An Episcopal Dictionary of the Church


The spiritual nature of a human being, as distinguished from the bodily or physical nature. This distinction is reflected in Eucharistic Prayer I, which states, “here we offer and present unto thee, O Lord, our selves, our souls and bodies. . . .” (BCP, p. 336). Scriptural sources and Christian teaching have not always been clear or consistent concerning the soul. Aquinas, following Aristotle, identifies the soul as the metaphysical “form” of the body, which is its “matter.” Soul and body thus act jointly as co-principles of being and together constitute the human unity. The soul is understood to be directly created by God and immortal. It is meant to be united with a body. The soul is separated from the body at death, but understood to be capable of separate existence until reunited with a body at the resurrection of the dead. The BCP Catechism states that the resurrection of the body means that “God will raise us from death in the fullness of our being. . . .” (BCP, p. 862). In scholastic terms, this fullness of being is understood to include both the soul and a bodily nature. The modern understanding prefers to see body and soul as a substantive unity in which previous distinctions are blurred.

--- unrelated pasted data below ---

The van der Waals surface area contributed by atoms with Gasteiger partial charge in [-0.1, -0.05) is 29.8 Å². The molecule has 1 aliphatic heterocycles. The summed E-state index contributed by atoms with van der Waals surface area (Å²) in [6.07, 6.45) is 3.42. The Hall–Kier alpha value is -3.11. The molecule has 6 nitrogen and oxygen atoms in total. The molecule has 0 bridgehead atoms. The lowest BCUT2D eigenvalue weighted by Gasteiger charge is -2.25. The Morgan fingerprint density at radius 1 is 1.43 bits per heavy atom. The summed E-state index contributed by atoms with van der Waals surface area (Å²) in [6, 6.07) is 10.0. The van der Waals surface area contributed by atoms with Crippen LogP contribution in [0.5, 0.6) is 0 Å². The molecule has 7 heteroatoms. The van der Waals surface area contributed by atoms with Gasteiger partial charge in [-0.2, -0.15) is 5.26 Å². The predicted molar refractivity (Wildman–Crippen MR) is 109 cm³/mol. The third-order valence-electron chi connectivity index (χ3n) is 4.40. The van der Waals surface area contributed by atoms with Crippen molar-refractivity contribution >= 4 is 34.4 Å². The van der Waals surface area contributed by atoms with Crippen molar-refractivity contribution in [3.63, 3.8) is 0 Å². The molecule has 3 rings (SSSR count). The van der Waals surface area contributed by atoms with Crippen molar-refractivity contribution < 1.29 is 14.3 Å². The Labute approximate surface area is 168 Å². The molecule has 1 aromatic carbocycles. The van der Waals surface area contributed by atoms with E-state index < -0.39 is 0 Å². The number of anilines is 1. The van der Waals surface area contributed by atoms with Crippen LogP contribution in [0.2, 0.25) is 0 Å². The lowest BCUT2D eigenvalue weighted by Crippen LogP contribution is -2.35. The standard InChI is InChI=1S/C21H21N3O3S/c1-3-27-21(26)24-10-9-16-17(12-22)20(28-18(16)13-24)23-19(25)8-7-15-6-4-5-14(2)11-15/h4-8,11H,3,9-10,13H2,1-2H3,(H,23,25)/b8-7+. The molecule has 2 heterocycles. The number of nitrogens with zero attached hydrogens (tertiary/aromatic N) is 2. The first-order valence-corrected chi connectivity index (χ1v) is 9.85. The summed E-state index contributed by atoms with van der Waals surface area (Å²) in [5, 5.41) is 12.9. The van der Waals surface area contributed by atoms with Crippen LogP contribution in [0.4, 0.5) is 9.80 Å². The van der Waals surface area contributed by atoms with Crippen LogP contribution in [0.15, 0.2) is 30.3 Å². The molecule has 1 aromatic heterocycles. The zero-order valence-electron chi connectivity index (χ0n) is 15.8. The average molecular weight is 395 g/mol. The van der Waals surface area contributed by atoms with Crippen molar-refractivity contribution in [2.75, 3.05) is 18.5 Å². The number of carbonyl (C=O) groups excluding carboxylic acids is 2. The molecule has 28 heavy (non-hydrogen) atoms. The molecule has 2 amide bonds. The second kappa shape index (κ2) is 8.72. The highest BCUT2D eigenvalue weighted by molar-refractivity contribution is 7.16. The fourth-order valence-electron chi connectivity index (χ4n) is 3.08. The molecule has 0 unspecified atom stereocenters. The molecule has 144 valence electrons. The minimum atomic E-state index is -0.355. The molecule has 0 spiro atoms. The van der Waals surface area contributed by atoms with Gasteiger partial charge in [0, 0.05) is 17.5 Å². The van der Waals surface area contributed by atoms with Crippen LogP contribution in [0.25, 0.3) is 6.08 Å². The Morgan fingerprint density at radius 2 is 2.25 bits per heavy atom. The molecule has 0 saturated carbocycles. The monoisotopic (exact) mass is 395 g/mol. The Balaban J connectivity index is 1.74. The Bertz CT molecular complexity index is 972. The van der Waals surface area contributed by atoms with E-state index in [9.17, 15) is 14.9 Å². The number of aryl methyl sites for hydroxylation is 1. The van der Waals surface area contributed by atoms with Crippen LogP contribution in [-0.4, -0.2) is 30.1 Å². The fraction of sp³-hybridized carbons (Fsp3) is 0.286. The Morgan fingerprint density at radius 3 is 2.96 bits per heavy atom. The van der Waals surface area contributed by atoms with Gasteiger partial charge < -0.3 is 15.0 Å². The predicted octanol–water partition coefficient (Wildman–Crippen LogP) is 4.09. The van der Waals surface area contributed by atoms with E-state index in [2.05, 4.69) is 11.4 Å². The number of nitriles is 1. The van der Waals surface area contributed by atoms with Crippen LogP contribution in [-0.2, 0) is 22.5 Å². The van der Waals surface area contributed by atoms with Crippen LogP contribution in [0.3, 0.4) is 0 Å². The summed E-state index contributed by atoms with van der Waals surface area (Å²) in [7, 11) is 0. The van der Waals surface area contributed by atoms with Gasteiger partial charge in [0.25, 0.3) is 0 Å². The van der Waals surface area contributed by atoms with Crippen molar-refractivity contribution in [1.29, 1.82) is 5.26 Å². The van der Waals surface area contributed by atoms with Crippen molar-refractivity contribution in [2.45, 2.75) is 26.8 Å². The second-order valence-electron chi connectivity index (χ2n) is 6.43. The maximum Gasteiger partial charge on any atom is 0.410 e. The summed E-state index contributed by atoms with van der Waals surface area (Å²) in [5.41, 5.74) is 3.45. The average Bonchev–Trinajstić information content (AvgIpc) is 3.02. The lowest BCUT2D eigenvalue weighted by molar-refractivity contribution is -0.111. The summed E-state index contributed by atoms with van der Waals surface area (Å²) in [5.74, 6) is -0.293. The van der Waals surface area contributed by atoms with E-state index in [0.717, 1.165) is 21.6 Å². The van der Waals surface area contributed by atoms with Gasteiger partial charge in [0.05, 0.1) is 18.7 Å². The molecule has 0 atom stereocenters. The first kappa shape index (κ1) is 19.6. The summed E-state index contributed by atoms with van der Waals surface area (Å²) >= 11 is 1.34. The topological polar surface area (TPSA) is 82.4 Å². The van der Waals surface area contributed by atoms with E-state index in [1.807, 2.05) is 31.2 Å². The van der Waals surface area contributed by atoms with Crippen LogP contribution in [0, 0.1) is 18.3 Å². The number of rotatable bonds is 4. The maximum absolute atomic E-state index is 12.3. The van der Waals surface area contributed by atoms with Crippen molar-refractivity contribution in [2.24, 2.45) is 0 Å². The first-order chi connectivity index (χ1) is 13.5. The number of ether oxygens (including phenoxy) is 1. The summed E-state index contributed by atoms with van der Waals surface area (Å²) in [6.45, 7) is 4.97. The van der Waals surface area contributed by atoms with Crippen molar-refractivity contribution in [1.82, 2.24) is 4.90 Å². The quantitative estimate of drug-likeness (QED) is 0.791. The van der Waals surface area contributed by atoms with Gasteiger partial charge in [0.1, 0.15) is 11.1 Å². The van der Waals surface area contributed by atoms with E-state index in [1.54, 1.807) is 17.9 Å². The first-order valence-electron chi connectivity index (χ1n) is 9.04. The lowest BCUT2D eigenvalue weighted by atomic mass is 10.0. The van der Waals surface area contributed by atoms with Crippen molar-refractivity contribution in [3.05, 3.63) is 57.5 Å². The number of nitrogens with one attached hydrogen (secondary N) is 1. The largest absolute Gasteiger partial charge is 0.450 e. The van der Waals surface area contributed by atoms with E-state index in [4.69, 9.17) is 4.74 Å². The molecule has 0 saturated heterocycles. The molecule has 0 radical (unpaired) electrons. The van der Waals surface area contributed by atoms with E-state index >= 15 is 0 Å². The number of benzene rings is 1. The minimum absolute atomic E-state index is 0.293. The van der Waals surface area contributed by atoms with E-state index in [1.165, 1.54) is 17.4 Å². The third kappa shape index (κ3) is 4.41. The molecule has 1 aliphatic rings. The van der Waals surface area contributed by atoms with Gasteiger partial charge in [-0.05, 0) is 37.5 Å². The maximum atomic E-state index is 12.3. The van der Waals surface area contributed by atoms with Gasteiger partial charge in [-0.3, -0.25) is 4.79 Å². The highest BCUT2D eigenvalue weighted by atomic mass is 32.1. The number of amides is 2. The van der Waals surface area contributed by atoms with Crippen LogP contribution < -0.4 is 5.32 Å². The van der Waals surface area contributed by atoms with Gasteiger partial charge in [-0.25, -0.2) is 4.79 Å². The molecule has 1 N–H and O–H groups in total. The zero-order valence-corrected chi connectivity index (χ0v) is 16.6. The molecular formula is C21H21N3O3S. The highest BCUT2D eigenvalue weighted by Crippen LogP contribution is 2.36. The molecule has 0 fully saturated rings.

Glossary definitions provided courtesy of Church Publishing Incorporated, New York, NY,(All Rights reserved) from “An Episcopal Dictionary of the Church, A User Friendly Reference for Episcopalians,” Don S. Armentrout and Robert Boak Slocum, editors.